“If you feel downtrodden or alienated at home, you want to prove to both yourself and other people that you are worth something.
“So as a result, you see people from Scotland taking their music and art to the world.
“Scotland is a musical nation. Not only the people who make music, but the fans who celebrate it and watch it.
“TRNSMT festival is hugely successful and before that there was T in the Park.
“Celtic Connections, a festival in Glasgow in January, is hugely successful and globally renowned.
“Doune the Rabbit Hole is a fantastic festival and we also have the Scottish Album of the Year award which is now in its eighth year.
“It showcases genres from traditional, folk, classical, pop, electronic, indie, rock, afro beat, hip hop and everything else in between. It is incredible.”
Although Rip It Up Live celebrates Scotland’s musical heritage, there is also focus on the future with a number of emerging acts performing.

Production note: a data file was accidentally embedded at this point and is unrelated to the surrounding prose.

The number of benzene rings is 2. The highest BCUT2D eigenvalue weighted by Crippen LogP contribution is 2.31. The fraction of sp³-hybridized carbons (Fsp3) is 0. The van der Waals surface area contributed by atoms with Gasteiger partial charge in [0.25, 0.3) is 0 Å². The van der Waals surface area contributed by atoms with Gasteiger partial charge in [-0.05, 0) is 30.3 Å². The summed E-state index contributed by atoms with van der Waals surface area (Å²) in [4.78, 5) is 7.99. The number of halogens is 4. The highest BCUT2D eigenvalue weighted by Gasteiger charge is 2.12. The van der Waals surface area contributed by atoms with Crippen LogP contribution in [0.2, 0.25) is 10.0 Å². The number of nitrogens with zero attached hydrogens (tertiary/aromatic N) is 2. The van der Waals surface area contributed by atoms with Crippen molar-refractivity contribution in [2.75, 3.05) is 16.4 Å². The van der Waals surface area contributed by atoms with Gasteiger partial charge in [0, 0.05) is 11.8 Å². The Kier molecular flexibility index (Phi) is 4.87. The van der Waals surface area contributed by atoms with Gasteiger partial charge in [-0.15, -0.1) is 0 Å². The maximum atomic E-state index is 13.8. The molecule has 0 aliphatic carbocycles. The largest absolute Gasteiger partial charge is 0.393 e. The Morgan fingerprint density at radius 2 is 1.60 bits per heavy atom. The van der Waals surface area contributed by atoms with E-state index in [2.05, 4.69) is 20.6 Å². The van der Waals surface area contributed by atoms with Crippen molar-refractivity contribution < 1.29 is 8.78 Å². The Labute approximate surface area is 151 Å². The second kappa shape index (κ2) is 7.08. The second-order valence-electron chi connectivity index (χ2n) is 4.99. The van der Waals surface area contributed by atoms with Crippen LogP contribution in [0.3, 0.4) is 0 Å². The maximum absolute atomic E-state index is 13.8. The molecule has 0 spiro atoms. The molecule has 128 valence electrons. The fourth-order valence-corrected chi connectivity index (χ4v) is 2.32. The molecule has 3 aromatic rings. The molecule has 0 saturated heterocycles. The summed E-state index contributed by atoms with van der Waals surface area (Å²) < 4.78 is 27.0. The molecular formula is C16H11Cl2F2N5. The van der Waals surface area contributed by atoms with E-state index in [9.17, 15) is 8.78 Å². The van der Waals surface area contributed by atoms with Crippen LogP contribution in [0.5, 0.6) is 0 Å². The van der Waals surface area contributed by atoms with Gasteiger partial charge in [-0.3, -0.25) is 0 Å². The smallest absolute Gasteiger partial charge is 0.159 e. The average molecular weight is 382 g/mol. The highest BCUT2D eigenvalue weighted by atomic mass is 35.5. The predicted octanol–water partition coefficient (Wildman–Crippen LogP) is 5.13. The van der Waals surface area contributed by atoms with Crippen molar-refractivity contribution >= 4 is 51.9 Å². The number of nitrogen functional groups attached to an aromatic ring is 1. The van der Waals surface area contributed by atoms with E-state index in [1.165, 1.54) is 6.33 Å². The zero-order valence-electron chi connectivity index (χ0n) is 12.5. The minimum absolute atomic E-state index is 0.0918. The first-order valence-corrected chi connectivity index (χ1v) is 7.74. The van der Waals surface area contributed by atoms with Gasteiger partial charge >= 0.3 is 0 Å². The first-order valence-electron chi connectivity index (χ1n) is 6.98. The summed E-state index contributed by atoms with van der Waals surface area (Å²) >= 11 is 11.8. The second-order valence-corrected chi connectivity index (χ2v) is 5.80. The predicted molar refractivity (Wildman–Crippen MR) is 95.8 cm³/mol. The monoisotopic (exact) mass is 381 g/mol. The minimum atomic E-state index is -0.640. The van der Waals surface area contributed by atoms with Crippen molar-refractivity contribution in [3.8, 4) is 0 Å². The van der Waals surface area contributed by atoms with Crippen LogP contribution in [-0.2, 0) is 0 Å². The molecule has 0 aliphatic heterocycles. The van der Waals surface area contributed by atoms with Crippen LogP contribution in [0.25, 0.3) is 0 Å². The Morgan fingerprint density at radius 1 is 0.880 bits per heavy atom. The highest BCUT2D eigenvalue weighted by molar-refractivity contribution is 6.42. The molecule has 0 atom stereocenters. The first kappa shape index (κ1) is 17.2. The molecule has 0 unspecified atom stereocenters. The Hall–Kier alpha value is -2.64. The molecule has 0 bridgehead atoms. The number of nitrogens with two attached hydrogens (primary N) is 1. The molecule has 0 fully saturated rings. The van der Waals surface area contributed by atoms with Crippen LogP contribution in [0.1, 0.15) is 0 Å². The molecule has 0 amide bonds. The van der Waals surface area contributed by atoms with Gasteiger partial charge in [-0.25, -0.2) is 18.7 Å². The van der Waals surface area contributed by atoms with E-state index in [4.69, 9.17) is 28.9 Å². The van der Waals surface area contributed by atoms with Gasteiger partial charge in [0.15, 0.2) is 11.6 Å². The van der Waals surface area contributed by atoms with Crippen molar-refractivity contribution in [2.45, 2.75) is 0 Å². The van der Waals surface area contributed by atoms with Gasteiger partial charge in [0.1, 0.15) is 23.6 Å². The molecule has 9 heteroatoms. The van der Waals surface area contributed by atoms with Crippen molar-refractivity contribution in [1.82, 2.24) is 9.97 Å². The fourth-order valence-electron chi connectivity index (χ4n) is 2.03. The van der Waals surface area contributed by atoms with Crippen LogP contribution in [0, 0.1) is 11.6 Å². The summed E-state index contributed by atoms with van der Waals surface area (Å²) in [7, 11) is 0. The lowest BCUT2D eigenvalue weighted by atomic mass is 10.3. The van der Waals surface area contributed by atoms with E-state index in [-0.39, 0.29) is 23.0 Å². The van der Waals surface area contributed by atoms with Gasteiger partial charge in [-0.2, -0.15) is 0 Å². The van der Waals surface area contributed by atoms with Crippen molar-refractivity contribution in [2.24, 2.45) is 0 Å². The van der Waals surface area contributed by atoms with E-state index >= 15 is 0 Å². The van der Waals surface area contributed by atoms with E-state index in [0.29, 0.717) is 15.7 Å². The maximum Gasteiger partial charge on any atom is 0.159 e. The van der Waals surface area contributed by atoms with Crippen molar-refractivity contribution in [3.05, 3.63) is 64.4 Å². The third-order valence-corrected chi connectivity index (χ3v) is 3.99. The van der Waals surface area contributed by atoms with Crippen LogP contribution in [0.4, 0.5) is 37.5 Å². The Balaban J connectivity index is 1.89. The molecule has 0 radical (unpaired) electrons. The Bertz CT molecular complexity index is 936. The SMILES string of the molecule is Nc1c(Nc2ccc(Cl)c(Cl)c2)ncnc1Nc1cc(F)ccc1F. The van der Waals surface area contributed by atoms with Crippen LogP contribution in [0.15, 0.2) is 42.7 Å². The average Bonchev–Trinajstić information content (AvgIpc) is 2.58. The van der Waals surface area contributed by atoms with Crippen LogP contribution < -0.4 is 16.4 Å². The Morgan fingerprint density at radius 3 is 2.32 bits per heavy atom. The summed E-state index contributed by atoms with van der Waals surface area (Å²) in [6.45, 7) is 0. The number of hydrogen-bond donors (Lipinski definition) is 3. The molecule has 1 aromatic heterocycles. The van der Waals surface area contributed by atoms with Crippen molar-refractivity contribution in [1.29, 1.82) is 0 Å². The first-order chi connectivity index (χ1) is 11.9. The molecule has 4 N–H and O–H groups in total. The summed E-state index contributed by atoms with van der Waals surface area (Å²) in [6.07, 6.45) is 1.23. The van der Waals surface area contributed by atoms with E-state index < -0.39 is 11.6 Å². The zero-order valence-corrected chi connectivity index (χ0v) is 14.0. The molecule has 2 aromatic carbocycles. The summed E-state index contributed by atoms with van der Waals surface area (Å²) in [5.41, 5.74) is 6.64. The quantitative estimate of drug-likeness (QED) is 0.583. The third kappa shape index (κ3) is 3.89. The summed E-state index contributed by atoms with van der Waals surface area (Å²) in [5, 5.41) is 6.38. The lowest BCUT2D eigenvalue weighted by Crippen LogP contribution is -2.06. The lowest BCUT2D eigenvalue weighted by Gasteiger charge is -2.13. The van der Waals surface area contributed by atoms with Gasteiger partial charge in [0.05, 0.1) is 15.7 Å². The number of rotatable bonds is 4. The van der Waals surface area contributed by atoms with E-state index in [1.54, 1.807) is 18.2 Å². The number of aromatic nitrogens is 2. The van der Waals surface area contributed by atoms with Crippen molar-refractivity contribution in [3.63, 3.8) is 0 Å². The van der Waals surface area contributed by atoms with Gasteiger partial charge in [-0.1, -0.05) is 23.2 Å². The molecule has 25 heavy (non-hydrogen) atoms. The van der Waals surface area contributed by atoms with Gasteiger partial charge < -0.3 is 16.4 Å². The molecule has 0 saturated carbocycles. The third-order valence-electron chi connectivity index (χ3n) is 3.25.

But who are the rising bands to look out for in Scotland at the moment?
Galloway said: “I had a band in session last week called Wojtek the Bear. If you are looking for a new indie band, they have some great songs.
“Miracle Glass Company are a great power rock trio with elements of Free, Bad Company and Creedence Clearwater Revival.
“Free Love are really exciting and their album Luxury Hits is fantastic.
“Chuchoter are a two-piece female-fronted electronic pop act from Edinburgh.
“If I think it has attitude, original ideas and is somehow looking forward and trying to be original, that is what I am looking for.”
For tickets to the show, visit aberdeenperformingarts.com